Monthly Archives: August 2015

Hungary and Romania

Hungarians are different to Romanians. The last decades since the 1956 crackdown have been more benevolent than in Romania.

There is disbelief about the suffering of anthroposophists in Romania and incorrect beliefs about their own country. Nora was convinced Lake Balaton was only for wealthy tourists and full of ugly resorts. Eva had told me that was only true of some parts and much of it was very beautiful. Eva believed that Miskolc was only an industrial city and couldn’t have a lovely Waldorf school in lovely surroundings. The truth is that the industrial aspect of Miskolc has long since gone and only the ruins of factories remain.

With ‘freedom’ the oligarchs left, industry closed down and a high proportion of the population lost their jobs.

These are just two examples of mistaken beliefs about their own country and their neighbors, which brings a bit more understanding about what seems like confused beliefs of the population in Ukraine.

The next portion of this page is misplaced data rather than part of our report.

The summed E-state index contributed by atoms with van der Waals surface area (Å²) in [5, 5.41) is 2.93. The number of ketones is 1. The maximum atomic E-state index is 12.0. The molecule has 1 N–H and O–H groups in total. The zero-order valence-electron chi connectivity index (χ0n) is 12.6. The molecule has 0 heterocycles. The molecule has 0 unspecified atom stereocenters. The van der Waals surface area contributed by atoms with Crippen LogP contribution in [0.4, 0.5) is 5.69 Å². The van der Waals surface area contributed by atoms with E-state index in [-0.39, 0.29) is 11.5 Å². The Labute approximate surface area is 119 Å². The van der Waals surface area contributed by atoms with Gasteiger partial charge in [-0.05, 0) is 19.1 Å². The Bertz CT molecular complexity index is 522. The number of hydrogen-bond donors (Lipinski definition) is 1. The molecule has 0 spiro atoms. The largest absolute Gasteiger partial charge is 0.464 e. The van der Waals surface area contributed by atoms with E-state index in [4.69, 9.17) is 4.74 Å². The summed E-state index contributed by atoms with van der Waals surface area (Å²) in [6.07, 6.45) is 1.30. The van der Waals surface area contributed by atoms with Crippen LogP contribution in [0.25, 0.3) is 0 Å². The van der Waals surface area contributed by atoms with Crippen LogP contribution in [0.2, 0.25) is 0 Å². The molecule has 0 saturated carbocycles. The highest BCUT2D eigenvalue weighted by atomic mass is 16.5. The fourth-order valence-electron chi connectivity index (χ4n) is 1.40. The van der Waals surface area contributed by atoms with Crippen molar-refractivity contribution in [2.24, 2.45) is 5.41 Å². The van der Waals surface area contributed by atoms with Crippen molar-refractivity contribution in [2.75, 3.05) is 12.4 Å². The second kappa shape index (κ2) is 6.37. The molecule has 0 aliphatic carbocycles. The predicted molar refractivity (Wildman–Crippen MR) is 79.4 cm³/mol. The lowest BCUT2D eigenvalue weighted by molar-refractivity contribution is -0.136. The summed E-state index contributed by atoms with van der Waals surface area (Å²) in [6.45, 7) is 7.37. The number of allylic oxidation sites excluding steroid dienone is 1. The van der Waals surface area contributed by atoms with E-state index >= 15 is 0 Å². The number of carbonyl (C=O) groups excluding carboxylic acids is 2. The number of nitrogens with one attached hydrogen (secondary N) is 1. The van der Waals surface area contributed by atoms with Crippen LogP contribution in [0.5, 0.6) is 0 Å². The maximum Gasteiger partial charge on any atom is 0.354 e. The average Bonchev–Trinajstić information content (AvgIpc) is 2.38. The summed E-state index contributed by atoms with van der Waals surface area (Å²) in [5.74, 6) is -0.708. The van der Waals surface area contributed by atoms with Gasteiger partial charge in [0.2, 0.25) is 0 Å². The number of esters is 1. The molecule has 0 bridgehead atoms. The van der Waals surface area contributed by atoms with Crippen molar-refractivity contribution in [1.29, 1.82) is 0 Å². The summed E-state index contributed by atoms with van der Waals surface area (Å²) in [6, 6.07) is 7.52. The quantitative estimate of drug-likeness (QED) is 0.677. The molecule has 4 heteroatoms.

Romania is worried; Hungary doesn’t seem to be. I suppose much of it depends on previous experience of communism.

I’m having quite a grand time in Miskolc with Nora Kunos, a Waldorf school parent who can organize a few days of traditional Hungarian activities and sites for us to visit when we come.

A highlight for me was being asked to speak to a Grade 12 class who were about to have an English class. They were respectful, curious about Canada in general and BC in particular, and had good questions. They delighted in bear stories and wanted to know about the Inuit. I so enjoy working with Waldorf high school students. It was good meeting some teachers and it was apparent that I passed The Test – whatever that was. Nora gave me a good report next day and a message of welcome.

Budapest to Miskolc to Belgrade to Sofia